The Incredible Burt Wonderstone Review

The Incredible Burt Wonderstone is exactly the movie you’d expect from Steve Carell, the writers of Horrible Bosses, and a TV director making his big screen debut. There are funny moments throughout and it’s a big glossy production that hits all the expected notes before fading to black at this the right time. However, it’s also meets those expectations to the point of reaching wild heights of predictable dullness. The world of professional magicians might be just silly enough to warrant parody, but this one is so limp and out of date that it never really takes advantage of the subject matter. There’s a far better movie that could have been made with this exact premise and cast that went for Anchorman-style inspired cartoon anarchy with little time for logic or emotion. Unfortunately Burt Wonderstone quickly falls into a “showbiz-asshole-gets-redeemed/the girl” arc so tedious that it sucks away any sense of subversive joy the comic minds involved delivered almost instantly.

Steve Carell stars as an absurdly glitzy and bare-chested Vegas magician stuck out of time. He discovered magic as an awkward wee lad and dedicated his life to pursuing his showbiz dreams with a childhood partner in crime played by Steve Buscemi. An opening montage shows their rise to illusionist power, but by the time the plot kicks into gear Carell has settled into the comedy type of the abrasive a-hole who takes all of his success for granted. He lives for ridiculous haircuts, gaudy Vegas penthouse privileges, and bedding a beautiful audience assistant night after night. He’s lost any love of magic and his audiences dwindle accordingly. You see, folks are tired of the old Vegas illusions. Now they’re into gothic street magicians like Jim Carrey’s rubber-faced Criss Angel riff who does “tricks” liking hammering nails into wood with his face. Carell’s Vegas boss James Gandolfini fires his star duo after getting tired of the douchebaggery. The lifelong duo split up and Carell suffers a series of humiliations before ending up performing tricks in a Vegas retirement home for lunch scraps. It seems like things couldn’t get any worse. But could redemption possibly come in Carell making friends with his childhood magic idol Alan Arkin who just happens to live in the retirement home or maybe by making love with his former assistant/magician hopeful Olivia Wilde? Hey, how about both? Wouldn’t that be extra satisfying?

The answer is sadly “no.” There are some nice laughs found in the first 45 minutes or so as Carell plays Ron Burgundy-lite while putting on some fairly funny big magic act parodies. Unfortunately like most mainstream comedies of this type, the movie is then derailed for about half an hour to become touchy-feely emotional while teaching the audience lessons about being humble, the importance of friends, and how to fall in love. It’s an irritating trend that’s been part of comedy screenwriting for decades and manages to suck all of the fun out of Burt Wonderstone rather than supplementing it. In particular, the love story between Wilde and Carell grinds the movie to a halt every 10-15 minutes. She has no character beyond being beautiful and they share no chemistry beyond what screenwriting contrivance demands (It’s even a little creepy given visible the age difference). The redemption arc between Carell and Arkin is no better and it feels like a waste of Arkin’s comedic chops to cram him into such a meaningless role. Some of the performances do at least deliver on the trailer. Carell might not have the surreal sensibility necessary to nail a role clearly designed for Will Ferrell, but he is a talent and it’s always nice to see him go broad rather than playing another one of those sad middle aged guy roles that used to go to Bill Murray. Jim Carrey is actually the highlight of the movie, mugging/flailing for the camera like it’s 1995 again and appearing in just the right number of scenes before his shtick gets boring. As for Gandolfini and Buscemi, well it’s just nice to see them be funny again.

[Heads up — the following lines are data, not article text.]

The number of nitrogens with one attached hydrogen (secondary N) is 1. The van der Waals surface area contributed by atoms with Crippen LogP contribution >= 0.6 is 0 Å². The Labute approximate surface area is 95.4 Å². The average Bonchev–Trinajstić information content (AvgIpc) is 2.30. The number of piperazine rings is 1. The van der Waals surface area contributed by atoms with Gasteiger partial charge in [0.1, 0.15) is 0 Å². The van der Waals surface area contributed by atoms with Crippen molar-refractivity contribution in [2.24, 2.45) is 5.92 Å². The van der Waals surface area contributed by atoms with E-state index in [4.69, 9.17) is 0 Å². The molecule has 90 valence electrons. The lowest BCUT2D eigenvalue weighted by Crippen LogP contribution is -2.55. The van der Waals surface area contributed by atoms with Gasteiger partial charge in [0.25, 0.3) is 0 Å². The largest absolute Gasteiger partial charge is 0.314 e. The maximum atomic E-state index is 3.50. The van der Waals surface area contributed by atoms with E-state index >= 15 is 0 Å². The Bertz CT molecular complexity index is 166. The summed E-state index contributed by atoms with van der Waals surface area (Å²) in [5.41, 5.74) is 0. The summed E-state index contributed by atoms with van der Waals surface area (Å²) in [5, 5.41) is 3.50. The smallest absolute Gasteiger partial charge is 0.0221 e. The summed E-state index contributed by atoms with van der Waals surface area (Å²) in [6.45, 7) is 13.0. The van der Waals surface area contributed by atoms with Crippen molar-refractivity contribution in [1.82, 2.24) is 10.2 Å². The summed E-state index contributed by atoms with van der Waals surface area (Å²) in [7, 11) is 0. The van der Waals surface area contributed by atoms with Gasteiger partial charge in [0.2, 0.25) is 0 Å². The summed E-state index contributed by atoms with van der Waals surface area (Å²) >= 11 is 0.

The Incredible Burt Wonderstone is a thoroughly average Hollywood comedy. All the faults are true of that genre as a whole. TV-directing veteran Don Scardino makes no attempt to do anything beyond the norm and as a result, he should get a modest hit for his efforts. The Horrible Bosses screenwriting team of Jonathan Goldstein and Freaks and Geeks star John Francis Daley repeat the comedic formula of that unexpected hit exactly: when every scene starts you see the joke coming, it happens, it’s funny, and then they repeat that joke till it’s not funny and move onto the next scene. Unless you like this brand of glossy comedy because it always tells you exactly when and why to laugh, the whole thing gets rather boring rather quickly. After twenty minutes, things only really perk up with Jim Carrey appears on screen and even then he’s parodying a type of magician who went out of style about five years ago. The Incredible Burt Wonderstone will never be accused of being a comedy classic, nor could you even pretend that the jokes are timely. However, for one glorious weekend it will be the number one comedy in the country before completely disappearing. I suppose that’s all anyone involved with the production hoped for and shame on us viewers for expecting anything more. Like it or not, this is what the modern Hollywood comedy is, folks. Let’s just hope that someone shakes up the formula again soon.

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